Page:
Netflix inadvertently explains how password sharing will work

Netflix has this week revealed details of how it plans to crack down on password sharing.

The information was made available via the platform’s Help Centre page, though The Guardian reports that the streamer did not intend to share the information globally – and has since taken it down. As yet, the jury is out on whether the new rules will lead to increased subscribers for the firm, or trigger a wave of drop outs.

Netflix’s basic line is that a Netflix account is “for people who live together in a single household”. While logins will still be shareable within a single home, people who do not live in this household “will need to use their own account to watch Netflix”. The streamer, which currently has 230 million subscribers worldwide, has said that account sharing “undermines our long-term ability to invest in and improve Netflix”.

To monitor password sharing, Netflix will treat devices that use an account as trusted if they are connected to the account holder’s home Wi-Fi on a regular basis. At present, it looks as though account holders will need to log in at least once in a monthly period to remain active. Any device that regularly logs in from outside the account holder household may be asked for verification before it can be used to watch anything.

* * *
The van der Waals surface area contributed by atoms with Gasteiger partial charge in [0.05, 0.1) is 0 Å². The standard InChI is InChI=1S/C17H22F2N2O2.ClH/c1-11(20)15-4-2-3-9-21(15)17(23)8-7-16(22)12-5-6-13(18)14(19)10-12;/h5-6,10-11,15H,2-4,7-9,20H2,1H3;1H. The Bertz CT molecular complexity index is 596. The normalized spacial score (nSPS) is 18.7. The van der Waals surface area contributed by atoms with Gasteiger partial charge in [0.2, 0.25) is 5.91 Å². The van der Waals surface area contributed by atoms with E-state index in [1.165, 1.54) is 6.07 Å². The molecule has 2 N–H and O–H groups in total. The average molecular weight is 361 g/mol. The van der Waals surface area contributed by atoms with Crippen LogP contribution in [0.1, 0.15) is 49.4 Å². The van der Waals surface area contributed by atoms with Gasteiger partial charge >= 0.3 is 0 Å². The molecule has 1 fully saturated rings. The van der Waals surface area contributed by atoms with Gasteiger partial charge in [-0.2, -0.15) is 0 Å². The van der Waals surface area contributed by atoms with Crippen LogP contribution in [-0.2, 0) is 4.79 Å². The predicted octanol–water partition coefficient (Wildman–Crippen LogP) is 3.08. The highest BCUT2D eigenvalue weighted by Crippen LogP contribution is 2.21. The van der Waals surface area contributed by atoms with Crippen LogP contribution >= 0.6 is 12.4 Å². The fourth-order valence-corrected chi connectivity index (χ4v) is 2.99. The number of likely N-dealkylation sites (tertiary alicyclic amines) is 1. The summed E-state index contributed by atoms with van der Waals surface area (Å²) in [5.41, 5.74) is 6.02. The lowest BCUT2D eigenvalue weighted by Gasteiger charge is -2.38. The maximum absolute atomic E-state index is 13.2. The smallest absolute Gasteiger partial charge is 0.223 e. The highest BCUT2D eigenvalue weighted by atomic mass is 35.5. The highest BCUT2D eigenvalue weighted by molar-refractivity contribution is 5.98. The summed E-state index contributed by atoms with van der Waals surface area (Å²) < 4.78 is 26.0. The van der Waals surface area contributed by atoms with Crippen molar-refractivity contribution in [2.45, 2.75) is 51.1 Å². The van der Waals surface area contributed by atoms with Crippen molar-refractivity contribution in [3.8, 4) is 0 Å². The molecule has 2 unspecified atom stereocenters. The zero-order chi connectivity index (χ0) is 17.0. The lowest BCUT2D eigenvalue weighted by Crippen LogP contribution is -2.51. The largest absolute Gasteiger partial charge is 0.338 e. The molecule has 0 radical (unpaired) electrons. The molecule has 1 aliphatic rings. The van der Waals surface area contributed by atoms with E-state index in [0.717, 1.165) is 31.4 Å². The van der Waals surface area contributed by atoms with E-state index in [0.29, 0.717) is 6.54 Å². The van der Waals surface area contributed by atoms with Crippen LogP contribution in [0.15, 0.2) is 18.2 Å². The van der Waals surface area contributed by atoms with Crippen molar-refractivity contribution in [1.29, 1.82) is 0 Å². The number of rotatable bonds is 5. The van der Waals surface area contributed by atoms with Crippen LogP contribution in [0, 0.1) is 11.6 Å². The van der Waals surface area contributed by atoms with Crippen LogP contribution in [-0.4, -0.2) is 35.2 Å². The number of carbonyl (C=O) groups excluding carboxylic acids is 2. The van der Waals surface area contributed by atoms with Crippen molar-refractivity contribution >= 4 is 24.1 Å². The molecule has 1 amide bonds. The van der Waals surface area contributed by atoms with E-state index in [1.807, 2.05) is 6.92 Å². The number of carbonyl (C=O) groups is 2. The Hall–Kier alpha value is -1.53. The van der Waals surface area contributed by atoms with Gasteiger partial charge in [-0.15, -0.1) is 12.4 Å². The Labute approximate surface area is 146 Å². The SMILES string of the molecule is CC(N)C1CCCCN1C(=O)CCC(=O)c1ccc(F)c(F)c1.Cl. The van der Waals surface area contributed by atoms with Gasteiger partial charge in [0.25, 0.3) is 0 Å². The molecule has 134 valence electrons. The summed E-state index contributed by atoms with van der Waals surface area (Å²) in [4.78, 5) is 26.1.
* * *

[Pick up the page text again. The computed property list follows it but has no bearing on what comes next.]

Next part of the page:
This potentially impacts on people using Netflix while away from home for an extended period (eg holidays). In this scenario, account holders can request a temporary code when signing in. This will provide account access for seven consecutive days.

While Netflix is looking to make every household pay for their own account, there have been reports that the platform may create a mechanism whereby the primary account holder can add a second household to its subscription (for example a child at university). As yet, there’s no news on how much extra this might cost – but tests in South America suggest that the top up would be in the region of £/€2-3.

Regarding the inadvertent information drop, The Guardian says that test guidelines in Latin America had been posted accidentally across Netflix’s help centre pages including in the US, but had since been taken down. “For a brief time yesterday, a help centre article containing information that is only applicable to Chile, Costa Rica, and Peru went live in other countries. We have since updated it,” said Netflix.

Tags: Netflix

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